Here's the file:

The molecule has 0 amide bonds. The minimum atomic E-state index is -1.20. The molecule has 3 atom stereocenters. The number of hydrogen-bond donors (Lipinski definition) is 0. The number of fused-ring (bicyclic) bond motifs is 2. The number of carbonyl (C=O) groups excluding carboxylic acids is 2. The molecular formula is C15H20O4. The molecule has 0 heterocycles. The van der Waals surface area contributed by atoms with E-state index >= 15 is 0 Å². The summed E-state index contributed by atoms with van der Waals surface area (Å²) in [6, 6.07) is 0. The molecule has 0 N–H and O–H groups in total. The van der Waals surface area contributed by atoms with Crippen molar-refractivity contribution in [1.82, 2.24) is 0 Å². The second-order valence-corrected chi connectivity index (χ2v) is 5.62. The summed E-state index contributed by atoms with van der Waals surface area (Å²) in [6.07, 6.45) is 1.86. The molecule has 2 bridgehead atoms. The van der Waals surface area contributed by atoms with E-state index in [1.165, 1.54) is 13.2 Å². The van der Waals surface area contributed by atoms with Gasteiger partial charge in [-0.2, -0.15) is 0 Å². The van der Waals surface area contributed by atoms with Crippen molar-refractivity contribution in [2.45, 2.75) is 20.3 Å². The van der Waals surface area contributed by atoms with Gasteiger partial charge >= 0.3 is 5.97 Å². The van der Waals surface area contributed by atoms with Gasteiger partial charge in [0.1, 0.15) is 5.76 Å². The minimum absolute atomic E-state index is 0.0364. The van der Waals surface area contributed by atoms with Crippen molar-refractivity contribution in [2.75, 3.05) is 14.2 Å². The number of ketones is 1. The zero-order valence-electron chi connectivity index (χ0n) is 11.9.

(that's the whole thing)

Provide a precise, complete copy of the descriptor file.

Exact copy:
The molecule has 0 amide bonds. The minimum atomic E-state index is -1.20. The molecule has 3 atom stereocenters. The number of hydrogen-bond donors (Lipinski definition) is 0. The number of fused-ring (bicyclic) bond motifs is 2. The number of carbonyl (C=O) groups excluding carboxylic acids is 2. The molecular formula is C15H20O4. The molecule has 0 heterocycles. The van der Waals surface area contributed by atoms with E-state index >= 15 is 0 Å². The summed E-state index contributed by atoms with van der Waals surface area (Å²) in [6, 6.07) is 0. The molecule has 0 N–H and O–H groups in total. The van der Waals surface area contributed by atoms with Crippen molar-refractivity contribution in [1.82, 2.24) is 0 Å². The second-order valence-corrected chi connectivity index (χ2v) is 5.62. The summed E-state index contributed by atoms with van der Waals surface area (Å²) in [6.07, 6.45) is 1.86. The molecule has 2 bridgehead atoms. The van der Waals surface area contributed by atoms with E-state index in [1.165, 1.54) is 13.2 Å². The van der Waals surface area contributed by atoms with Gasteiger partial charge in [-0.2, -0.15) is 0 Å². The van der Waals surface area contributed by atoms with Crippen molar-refractivity contribution in [2.45, 2.75) is 20.3 Å². The van der Waals surface area contributed by atoms with Gasteiger partial charge >= 0.3 is 5.97 Å². The van der Waals surface area contributed by atoms with Gasteiger partial charge in [0.1, 0.15) is 5.76 Å². The minimum absolute atomic E-state index is 0.0364. The van der Waals surface area contributed by atoms with Crippen molar-refractivity contribution in [2.75, 3.05) is 14.2 Å². The number of ketones is 1. The zero-order valence-electron chi connectivity index (χ0n) is 11.9.